ECB Fresh Faces, Fed Easing Bets, ‘Big’ U.K. Trade Deal: Eco Day

(Bloomberg) -- Go inside the global economy with Stephanie Flanders in her new podcast, Stephanomics. Subscribe via Pocket Cast or iTunes.

Welcome to Tuesday, Europe. Here’s the latest news and analysis from Bloomberg Economics to help get your day started:

  • At least 10 of the 25 members of the European Central Bank’s Governing Council are leaving this year, possibly making it harder for investors to gauge policy
    • The ECB will probably say the first possible interest-rate hike will come later than previously indicated when officials announce policy this week, according to Oxford Economics
  • U.K. retail sales declined by the most on record in May, with sluggish growth in online sales and Brexit-related uncertainty taking a toll
  • France is losing its shine as a place to invest after a sharp improvement in its image with the election of Emmanuel Macron on a pro-business platform
  • Donald Trump called on the U.K. to throw off the “shackles” of European Union membership and strike a free-trade deal with the U.S., as the president again weighed into domestic politics during his state visit to Britain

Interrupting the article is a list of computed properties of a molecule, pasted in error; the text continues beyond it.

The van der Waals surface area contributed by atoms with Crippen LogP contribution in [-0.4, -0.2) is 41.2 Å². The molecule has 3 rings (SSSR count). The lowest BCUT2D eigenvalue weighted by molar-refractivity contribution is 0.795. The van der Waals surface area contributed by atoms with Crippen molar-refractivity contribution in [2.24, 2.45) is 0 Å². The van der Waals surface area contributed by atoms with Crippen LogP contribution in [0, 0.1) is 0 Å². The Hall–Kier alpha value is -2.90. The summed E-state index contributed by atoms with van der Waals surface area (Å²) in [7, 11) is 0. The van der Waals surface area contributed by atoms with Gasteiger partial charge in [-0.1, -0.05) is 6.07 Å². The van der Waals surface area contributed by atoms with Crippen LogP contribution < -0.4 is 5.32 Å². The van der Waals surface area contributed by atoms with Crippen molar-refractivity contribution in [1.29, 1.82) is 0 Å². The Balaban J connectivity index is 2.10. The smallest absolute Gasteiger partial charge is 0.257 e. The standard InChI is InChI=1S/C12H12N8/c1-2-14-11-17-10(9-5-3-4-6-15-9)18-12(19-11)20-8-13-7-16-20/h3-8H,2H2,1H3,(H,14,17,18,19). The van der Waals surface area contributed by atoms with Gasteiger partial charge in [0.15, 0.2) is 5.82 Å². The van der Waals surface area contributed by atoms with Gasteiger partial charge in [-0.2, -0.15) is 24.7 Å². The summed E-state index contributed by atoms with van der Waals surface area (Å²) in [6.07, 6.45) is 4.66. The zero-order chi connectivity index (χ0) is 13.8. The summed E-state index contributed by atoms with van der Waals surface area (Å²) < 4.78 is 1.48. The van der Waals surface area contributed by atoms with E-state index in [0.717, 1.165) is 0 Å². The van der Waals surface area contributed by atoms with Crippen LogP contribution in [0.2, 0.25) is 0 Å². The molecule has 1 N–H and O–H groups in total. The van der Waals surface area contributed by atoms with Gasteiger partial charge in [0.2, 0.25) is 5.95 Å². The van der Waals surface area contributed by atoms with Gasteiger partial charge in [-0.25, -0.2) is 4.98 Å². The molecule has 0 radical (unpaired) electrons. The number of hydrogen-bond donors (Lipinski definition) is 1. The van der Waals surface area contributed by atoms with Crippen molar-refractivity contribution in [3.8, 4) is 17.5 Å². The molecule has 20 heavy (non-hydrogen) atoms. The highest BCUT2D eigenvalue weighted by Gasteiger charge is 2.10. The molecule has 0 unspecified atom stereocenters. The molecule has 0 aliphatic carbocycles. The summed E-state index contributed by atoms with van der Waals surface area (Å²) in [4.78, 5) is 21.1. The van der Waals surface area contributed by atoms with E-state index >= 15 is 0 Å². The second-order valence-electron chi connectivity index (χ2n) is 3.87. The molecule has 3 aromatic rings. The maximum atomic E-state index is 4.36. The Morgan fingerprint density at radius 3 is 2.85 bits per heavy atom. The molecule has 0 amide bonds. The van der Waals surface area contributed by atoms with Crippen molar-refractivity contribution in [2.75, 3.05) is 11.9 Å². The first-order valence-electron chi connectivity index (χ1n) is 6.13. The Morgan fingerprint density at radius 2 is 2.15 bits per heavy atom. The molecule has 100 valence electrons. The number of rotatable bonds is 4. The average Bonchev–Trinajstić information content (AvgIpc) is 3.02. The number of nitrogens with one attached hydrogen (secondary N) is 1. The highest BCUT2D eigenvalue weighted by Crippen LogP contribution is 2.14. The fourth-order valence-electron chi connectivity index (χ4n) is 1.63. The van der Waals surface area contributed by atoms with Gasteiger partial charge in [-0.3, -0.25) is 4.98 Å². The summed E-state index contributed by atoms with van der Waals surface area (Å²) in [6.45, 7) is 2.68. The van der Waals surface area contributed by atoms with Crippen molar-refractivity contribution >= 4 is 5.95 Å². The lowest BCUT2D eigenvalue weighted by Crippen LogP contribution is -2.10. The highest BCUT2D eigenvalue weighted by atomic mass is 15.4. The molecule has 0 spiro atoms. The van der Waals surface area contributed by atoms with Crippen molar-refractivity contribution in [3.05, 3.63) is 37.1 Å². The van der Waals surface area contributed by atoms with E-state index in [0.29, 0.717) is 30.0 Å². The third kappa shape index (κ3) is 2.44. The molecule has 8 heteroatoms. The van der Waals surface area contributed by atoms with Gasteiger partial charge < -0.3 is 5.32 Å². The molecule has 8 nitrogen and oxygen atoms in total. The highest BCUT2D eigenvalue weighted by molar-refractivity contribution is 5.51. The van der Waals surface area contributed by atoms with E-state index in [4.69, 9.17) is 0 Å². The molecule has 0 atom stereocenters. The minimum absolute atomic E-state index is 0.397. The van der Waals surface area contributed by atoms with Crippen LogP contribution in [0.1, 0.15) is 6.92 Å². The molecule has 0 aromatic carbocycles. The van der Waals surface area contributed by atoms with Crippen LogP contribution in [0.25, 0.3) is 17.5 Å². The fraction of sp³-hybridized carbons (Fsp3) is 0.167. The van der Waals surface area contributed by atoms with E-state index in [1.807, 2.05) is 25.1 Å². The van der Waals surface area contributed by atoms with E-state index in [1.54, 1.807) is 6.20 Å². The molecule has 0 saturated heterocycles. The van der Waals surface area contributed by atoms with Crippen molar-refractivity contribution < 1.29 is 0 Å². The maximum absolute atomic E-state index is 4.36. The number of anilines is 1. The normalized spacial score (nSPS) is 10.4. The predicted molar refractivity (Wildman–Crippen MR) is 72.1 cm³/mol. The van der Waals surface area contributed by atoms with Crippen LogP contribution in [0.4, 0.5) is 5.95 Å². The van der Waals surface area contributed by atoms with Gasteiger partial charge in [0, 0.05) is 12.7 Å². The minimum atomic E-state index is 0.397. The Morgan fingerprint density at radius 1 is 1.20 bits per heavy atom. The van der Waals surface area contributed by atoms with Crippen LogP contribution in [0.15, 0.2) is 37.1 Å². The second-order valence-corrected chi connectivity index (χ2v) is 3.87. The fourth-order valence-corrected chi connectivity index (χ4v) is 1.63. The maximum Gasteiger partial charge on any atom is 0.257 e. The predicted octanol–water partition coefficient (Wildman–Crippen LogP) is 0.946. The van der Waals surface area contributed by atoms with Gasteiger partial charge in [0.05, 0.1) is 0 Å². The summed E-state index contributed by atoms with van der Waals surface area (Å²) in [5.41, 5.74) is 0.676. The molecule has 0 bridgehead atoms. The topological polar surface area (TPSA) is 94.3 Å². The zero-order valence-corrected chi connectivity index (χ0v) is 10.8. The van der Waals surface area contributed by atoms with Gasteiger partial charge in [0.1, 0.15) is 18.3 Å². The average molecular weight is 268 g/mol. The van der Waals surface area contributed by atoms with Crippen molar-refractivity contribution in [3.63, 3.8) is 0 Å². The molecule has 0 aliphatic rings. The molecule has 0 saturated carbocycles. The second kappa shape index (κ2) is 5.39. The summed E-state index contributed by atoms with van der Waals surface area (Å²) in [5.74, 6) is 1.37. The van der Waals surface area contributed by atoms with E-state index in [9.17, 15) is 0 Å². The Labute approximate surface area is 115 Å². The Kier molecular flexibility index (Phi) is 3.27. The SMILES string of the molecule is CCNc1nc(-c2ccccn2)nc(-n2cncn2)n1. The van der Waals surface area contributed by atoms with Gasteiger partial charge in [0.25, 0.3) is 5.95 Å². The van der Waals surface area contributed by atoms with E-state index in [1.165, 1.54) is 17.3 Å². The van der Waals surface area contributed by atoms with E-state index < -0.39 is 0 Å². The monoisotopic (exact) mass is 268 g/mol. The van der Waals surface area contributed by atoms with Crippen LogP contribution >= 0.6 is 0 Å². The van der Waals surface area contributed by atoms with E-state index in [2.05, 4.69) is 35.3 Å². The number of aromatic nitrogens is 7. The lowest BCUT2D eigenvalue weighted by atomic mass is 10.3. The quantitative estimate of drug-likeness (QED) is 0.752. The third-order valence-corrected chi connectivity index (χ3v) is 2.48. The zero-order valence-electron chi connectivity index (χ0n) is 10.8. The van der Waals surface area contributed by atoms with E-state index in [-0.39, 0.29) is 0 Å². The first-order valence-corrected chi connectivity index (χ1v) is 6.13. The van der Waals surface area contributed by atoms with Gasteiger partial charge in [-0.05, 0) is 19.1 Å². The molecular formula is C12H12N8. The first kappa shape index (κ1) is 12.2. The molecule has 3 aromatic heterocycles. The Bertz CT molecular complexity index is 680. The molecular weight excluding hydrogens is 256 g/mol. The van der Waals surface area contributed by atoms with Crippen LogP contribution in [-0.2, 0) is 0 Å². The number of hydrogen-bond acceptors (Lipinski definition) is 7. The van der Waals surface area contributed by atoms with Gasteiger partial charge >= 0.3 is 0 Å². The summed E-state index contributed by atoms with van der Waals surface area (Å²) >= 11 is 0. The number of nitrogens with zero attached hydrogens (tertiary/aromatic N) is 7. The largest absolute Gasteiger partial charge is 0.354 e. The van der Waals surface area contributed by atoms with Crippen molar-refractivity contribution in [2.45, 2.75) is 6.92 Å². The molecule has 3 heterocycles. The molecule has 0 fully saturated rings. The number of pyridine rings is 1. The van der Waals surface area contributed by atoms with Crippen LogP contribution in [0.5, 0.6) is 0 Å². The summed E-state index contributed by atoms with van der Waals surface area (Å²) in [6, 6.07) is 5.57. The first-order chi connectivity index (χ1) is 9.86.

• The Trump administration on Monday expressed disappointment that China blames the U.S. for the failure of trade talks between the two countries
  • The Federal Reserve may need to cut interest rates soon to prop up inflation and counter downside economic risks from an escalating trade war, says St. Louis Fed chief James Bullard. Investors are plowing into Treasuries on growing conviction that the Fed will cut borrowing costs this year
  • With Mexico in crosshairs, Bloomberg’s global trade tracker shows fresh reasons to fret, while global manufacturing was the weakest since 2012 last month
  • First trade, then technology -- now talent. The Trump administration has started taking aim at China’s best and brightest in the U.S.
  • Australia’s central bank cut rates to a record low, and is expected by economists to cut again within the next three months
  • South Korea’s economy contracted more than expected in the first quarter

©2019 Bloomberg L.P.

BQ Install

Bloomberg Quint

Add BloombergQuint App to Home screen.